A friend recently asked me how can you tell who clicked on the links that you shared in your tweets?
Bit.ly is great because it allows you to know how many time your links has been tweeted, shared on Facebook or on other platforms.
However, when you have 300 or 1,000+ followers, how can you tell who clicked on what?
I don’t know.
I think this type of Twitter Analytics would be a very important feature that Twitter and other social media platforms can offer and monetize from. As a marketer, it is a great added value to know who clicked on my links and how often. Give me that info in a CSV and that is a great way for me to interact further with my community. I can tell who are my greatest fans or followers without having to make an educated guess on how many times a person has ReTweeted my message.
I see you coming… who cares? The most important is the engagement right? RTs are more important than the number of people who clicked on my links! Well… I disagree, especially when you have a massive following, identifying your enthusiasts is the best way to convert them into evangelists.
I believe evangelists are active fans of our brand and products. Enthusiasts are passive fans of our brand and product and should not be ignored.
By identifying who are our biggest enthusiasts, we can do a much better job in engaging with them. Moreover, with the advent of social media, corporations cannot direct all of their messages to their corporate presence. The importance is on providing value to our community. Therefore, we cannot track all our efforts on our website. It is as important to analyze how the collection of our messages are taken in by our community than the volume of traffic driven to our website.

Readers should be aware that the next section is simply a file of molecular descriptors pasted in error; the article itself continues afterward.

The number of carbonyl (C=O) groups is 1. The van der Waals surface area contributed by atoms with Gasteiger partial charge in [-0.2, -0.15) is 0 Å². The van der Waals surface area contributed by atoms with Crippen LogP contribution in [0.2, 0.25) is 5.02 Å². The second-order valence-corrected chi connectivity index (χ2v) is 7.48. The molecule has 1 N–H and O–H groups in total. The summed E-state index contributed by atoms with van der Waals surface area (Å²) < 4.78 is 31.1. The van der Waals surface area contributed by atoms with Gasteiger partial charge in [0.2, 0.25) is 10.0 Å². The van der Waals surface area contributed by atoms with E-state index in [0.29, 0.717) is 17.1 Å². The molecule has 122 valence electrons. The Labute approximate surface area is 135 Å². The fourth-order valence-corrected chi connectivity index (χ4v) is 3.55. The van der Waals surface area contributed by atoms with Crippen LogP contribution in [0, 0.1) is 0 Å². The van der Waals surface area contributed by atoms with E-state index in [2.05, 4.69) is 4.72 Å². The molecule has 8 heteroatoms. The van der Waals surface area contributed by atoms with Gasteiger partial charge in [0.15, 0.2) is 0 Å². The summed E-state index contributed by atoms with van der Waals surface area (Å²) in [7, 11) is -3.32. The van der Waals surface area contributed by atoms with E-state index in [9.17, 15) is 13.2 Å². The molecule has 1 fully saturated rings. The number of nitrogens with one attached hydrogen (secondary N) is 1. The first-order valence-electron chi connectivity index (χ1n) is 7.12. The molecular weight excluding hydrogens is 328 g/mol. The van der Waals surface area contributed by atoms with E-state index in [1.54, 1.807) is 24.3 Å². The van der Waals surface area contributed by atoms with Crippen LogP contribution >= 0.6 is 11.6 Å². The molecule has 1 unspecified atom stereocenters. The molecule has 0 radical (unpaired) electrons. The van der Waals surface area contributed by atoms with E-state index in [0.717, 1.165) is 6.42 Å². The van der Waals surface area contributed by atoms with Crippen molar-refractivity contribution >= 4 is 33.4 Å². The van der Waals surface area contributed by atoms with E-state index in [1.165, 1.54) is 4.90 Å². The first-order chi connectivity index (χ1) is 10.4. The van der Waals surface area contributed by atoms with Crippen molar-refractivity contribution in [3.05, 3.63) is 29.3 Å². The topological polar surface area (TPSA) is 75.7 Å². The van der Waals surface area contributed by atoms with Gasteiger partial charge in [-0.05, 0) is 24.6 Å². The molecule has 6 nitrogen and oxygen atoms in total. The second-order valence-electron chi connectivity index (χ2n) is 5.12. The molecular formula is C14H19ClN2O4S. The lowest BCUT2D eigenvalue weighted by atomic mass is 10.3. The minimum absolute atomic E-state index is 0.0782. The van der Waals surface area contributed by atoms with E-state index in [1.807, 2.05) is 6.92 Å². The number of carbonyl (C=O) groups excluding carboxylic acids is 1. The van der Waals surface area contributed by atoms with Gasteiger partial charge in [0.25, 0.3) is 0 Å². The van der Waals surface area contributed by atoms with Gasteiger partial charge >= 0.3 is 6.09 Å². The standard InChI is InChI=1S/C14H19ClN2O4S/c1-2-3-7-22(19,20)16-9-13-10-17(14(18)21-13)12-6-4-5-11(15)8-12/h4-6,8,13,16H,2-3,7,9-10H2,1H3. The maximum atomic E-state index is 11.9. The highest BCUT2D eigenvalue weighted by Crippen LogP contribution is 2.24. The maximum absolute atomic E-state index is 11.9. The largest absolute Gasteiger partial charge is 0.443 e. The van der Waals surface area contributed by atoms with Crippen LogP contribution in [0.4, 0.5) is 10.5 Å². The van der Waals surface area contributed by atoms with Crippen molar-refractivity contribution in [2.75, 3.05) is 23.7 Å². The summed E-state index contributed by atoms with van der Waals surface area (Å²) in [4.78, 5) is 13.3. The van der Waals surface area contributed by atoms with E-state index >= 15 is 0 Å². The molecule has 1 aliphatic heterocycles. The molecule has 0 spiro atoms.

I am much more interested to know how many people have clicked on our links and how often rather than how many times our links have been clicked or how many followers we have. It would be a great opportunity for us to measure our influence rather than going by the amount of followers (which can be very misleading and completely meaningless).
I have mentioned Twitter a lot but I believe the same is a necessity in Facebook. However, this can be an issue with their privacy policies (although this has not stopped them from leading their population where they want but I digress…). I don’t think we need to know who visited a page or profile and how many times but knowing who clicked on the published links and how often they clicked is crucial for effective Social Media Marketing.
I believe this is a great base on which Twitter can develop a monetizing model without having to use an advertising platform.
What do you think?
Thank you to @Anouknl for the blog post idea!
Photo by: Medmoiselle T
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